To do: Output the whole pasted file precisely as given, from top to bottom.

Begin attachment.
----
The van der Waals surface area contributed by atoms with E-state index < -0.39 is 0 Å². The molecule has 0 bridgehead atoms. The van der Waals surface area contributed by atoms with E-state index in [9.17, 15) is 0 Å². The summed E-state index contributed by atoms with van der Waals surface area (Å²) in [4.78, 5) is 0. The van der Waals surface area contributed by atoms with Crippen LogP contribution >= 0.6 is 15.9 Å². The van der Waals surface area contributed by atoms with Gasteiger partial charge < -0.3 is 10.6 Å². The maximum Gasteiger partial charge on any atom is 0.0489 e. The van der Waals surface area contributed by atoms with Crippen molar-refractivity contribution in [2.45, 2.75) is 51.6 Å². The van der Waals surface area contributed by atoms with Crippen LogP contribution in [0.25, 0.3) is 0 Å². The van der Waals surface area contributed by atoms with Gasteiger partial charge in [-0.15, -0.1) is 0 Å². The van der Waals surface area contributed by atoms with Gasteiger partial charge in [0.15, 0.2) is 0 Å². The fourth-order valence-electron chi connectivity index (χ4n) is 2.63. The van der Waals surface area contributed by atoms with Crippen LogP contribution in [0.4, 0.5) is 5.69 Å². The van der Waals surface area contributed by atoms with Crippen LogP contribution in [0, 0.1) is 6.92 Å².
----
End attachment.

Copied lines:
The van der Waals surface area contributed by atoms with E-state index < -0.39 is 0 Å². The molecule has 0 bridgehead atoms. The van der Waals surface area contributed by atoms with E-state index in [9.17, 15) is 0 Å². The summed E-state index contributed by atoms with van der Waals surface area (Å²) in [4.78, 5) is 0. The van der Waals surface area contributed by atoms with Crippen LogP contribution >= 0.6 is 15.9 Å². The van der Waals surface area contributed by atoms with Gasteiger partial charge < -0.3 is 10.6 Å². The maximum Gasteiger partial charge on any atom is 0.0489 e. The van der Waals surface area contributed by atoms with Crippen molar-refractivity contribution in [2.45, 2.75) is 51.6 Å². The van der Waals surface area contributed by atoms with Crippen LogP contribution in [0.25, 0.3) is 0 Å². The van der Waals surface area contributed by atoms with Gasteiger partial charge in [-0.15, -0.1) is 0 Å². The van der Waals surface area contributed by atoms with Gasteiger partial charge in [0.15, 0.2) is 0 Å². The fourth-order valence-electron chi connectivity index (χ4n) is 2.63. The van der Waals surface area contributed by atoms with Crippen LogP contribution in [0.4, 0.5) is 5.69 Å². The van der Waals surface area contributed by atoms with Crippen LogP contribution in [0, 0.1) is 6.92 Å².